A team of all Nepalese climbers made it to the headlines of International news media on the 16th of January. After quite some time Nepal was in the headlines for the right reasons as these Nepalese climbers made history by successfully climbing the second highest mountain, also considered to be the deadliest.
Why was it considered to be the greatest feat for the world and humankind? Located in Pakistan’s part of the Karakoram range, K2 is the last of the world’s 14 tallest mountains—all higher than 8,000 meters, and the climbers increased the stakes by climbing it during the winter. The team of the Nepalese climbers were born in the Himalayas and nine out of ten were Sherpas.
“History made for mankind, History made for Nepal!” exclaimed Nirmal Purja, a british Gurkha veteran turned celebrated mountaineer who envisioned this expedition.
However, the history of Sherpas who worked as porters, guides and facilitators dates back to 1952 when Tenzing Sherpa attempted to climb Mt. Everest twice with a Swiss mountaineer Raymond Lambert. Both times, they had to abort the expedition and were forced to turn back less than 300 meters from the peak.
Tenzing did remember Lambert when he made it to the Summit of Everest for the first time with Sir Edmund Hillary in 1953. Tenzing took out the red scarf gifted by Lambert and remembered him from the highest point on the planet. This was done out of sheer respect and gratitude. In Tenzing Sherpa’s biography ‘Man of Everest by James Ramsey – 1955’, Tenzing mentions his affinity for the Swiss because they treated the Sherpas as comrades rather than employees.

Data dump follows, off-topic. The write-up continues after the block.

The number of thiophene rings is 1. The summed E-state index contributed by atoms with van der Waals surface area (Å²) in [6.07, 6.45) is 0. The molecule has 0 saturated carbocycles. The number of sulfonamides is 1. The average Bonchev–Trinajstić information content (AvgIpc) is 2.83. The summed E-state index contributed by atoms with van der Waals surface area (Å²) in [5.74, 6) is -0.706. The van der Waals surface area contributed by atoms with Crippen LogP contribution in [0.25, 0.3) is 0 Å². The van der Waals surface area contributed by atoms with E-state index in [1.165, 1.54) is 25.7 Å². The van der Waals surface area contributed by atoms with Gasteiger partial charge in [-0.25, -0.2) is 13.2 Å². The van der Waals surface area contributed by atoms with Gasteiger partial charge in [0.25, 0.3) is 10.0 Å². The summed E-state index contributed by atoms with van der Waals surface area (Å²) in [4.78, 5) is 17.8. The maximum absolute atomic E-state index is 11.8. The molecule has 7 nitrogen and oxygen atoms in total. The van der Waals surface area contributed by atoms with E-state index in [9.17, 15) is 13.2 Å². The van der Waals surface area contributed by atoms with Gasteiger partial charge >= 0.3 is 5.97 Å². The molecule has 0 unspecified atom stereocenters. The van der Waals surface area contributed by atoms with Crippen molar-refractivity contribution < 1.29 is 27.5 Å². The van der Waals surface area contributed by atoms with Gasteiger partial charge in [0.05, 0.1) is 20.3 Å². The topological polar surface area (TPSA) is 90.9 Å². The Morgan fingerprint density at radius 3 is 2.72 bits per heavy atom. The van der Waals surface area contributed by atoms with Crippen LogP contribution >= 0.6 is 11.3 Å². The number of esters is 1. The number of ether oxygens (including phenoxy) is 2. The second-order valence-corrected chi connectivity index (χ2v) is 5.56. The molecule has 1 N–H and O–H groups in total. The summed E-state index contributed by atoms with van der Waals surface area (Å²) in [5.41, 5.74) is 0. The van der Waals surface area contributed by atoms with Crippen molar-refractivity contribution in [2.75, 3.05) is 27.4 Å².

Fast forward 68 years, Nepalese Sherpas are not just facilitators and collaborators on countless mountaineering feats, they have become almost indispensable in the world of mountaineering beyond Himalaya. Sherpas proudly stand to be among the strongest mountaineers as they were borned and raised in the thin air.
Brother to brother, shoulder to shoulder, we walked together to the summit whilst singing the Nepali national anthem. We all stopped around 10m before reaching the summit to huddle and make our final steps together as a team to mark this historical feat .. 1/4 #K2winter pic.twitter.com/P2kCwRy1Vn— Nirmal Purja MBE (@nimsdai) January 24, 2021
The success of the K2 expedition turned out to be a great achievement for Nepal. This came as a respite to the nation struggling to get out of the unprecedented blow of COVID. In a brighter light, this expedition would not have been possible if not for COVID. The pandemic suspended the spring climbing season in Nepal. With no foreign climbers in Nepalese mountains, the Nepalese team took up the audacious goal of winter expedition to K2 and made Nepal even prouder.
The confident and seasoned Sherpa mountaineers from Nepal will continue to share the goodness of mountaineering. While respecting the sacred mountains and fragile ecosystem of the Himalaya, Sherpas, with their knowledge and humility, will prove to be the best ambassadors for sustainable adventure in the world.